Manners… even if it is just internet manners! A lot of people have taken refuge to the internet, as they got punched in the pub argument (how ever civil it started)?

  42. Sadly it seems manners are in ever shorter supply, from finding the person you are speaking with to be far more interested in their smartphone, to people not bothering to respond to direct e-mails, to groups walking in line abreast on pavements barging people coming the other way into the road rather than falling back to make way, to people not acknowledging politeness shown to them – the niceties, as my parents described them, do not fit with the Me Me Me generation. I suppose what goes around comes around – when the impolite and selfish find they need a helping hand, they will find all their impolite selfish acquaintances far too busy with their own life to waste time on them…

  43. All those suffering incontinence should seek medical help, fortunately I look after myself so have no sUch issues.

    ACC, I can certainly understand you being punched in a pub.

    Chris, wonderfully put, by every generation for the last 2,500 years.


    No way of solving MPA and MAP replacement simultaneously. Though off-the-shelf solutions are available from the US for both (an upgrade in the case of AWACS).

  44. Now now children….

    Back to the MPA stuff…. Hookham suddenly goes defensive, claiming his sources are well placed. Funny since none of the other journalists esp military journalists have picked up his story?

  45. Hokum.

    You are incorrigible, aren’t you?
    In Inner Mongolia, but that was 800 years ago, they would have found many ways to treat you. By “Hook, or Crook, or much worse?” Ask your wife… but surely, you invented that story as well.

    But in this day and age, it just looks like you have already been punched… and the jaw being out of joint, the keyboard is all there is left to your “cause”,
    RE “ACC, I can certainly understand you being punched in a pub.”

    You really are doing your utmost to grind this forum to the ground?

  46. @Steve

    That’s exactly not it. Australia and the UK are being offered P-8’s at a discounted price not available to others. Just like they’re getting F-35’s at a discounted price not available to others.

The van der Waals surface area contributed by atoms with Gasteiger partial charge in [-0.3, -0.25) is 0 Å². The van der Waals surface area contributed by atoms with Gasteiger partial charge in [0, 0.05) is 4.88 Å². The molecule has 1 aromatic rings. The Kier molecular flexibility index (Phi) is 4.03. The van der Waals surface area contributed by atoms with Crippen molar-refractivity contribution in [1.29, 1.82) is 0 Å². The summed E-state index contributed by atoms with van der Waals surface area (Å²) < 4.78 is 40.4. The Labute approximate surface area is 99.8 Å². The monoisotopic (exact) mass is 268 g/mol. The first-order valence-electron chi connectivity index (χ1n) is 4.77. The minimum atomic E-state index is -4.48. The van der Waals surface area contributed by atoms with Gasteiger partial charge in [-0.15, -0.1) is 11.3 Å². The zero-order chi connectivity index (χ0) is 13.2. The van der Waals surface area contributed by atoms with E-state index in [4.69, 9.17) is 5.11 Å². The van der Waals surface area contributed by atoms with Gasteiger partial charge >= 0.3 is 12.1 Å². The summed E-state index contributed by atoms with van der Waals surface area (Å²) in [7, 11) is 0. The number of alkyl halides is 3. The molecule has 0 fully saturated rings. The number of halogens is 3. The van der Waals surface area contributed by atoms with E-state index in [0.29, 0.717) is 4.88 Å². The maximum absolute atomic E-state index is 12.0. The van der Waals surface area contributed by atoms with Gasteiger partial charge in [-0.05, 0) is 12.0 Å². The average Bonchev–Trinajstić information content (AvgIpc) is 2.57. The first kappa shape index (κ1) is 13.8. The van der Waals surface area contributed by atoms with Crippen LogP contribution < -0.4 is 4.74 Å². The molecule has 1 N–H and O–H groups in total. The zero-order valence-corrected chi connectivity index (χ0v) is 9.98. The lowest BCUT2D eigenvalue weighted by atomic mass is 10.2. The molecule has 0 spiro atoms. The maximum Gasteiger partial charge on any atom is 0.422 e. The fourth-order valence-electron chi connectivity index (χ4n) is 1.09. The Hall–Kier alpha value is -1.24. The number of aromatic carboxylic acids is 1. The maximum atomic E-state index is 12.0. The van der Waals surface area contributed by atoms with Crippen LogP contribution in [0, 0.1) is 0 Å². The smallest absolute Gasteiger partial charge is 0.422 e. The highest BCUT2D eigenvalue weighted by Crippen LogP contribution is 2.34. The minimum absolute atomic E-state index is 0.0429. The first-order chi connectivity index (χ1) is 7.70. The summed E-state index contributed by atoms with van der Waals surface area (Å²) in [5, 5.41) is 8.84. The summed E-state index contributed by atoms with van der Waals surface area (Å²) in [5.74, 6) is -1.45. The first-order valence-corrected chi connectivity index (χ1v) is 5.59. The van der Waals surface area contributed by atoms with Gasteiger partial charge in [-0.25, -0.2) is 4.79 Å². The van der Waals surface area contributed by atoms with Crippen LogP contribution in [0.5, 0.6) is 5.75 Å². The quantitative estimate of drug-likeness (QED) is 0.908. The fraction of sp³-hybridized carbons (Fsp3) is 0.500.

As for US help during the Falklands War, you need to spend a little bit of time with your history books.

  47. ACC,

    “You really are doing your utmost to grind this forum to the ground?”

    Based on the half dozen lines of insult you just produced, yes, you ACC are clearly trying to grind this forum [in]to the ground.

  48. Well name those sources Mark Hookham! I am fed up of British press and the establishment using unnamed Sources:

  49. It seems there are some very good second tier MPAs around there, Q400 (at least they are building a demonstrator), C295 (flying) etc etc. Notwithstanding the lack of an immediate resurgent Russian sub threat in the north atlantic if we are really serious about operating SSBNs and a carrier group, it would be negligent, in my view, to provide anything less than a top tier ASW / MPA capability in sufficient numbers to provide an appropriate level of cover. There are only two games in town P8 or P1 (Sea Herc possibly nears that; I don’t accept the argument that it is pure powerpoint given many aspects are tried and tested including airframe but I do agree we should not consider unless there is a demonstrator funded by LM). P8 is the obvious choice particularly for US commonality, upgrade path and future variants. P1 may be a better ASW aircraft; thats for the SMEs to determine. Whether any ASW advantages outweighs the broader P8 benefits again is for the powers that be to determine. If there is no slack in the budget to cover say 12 P8s then something else has to go and we would need to be radical – starter for 10; Albions, Adaptable brigades (some), one of warrior upgrade, MIV, Ajax? Its hard to find a long list of capabilities other than more salami slicing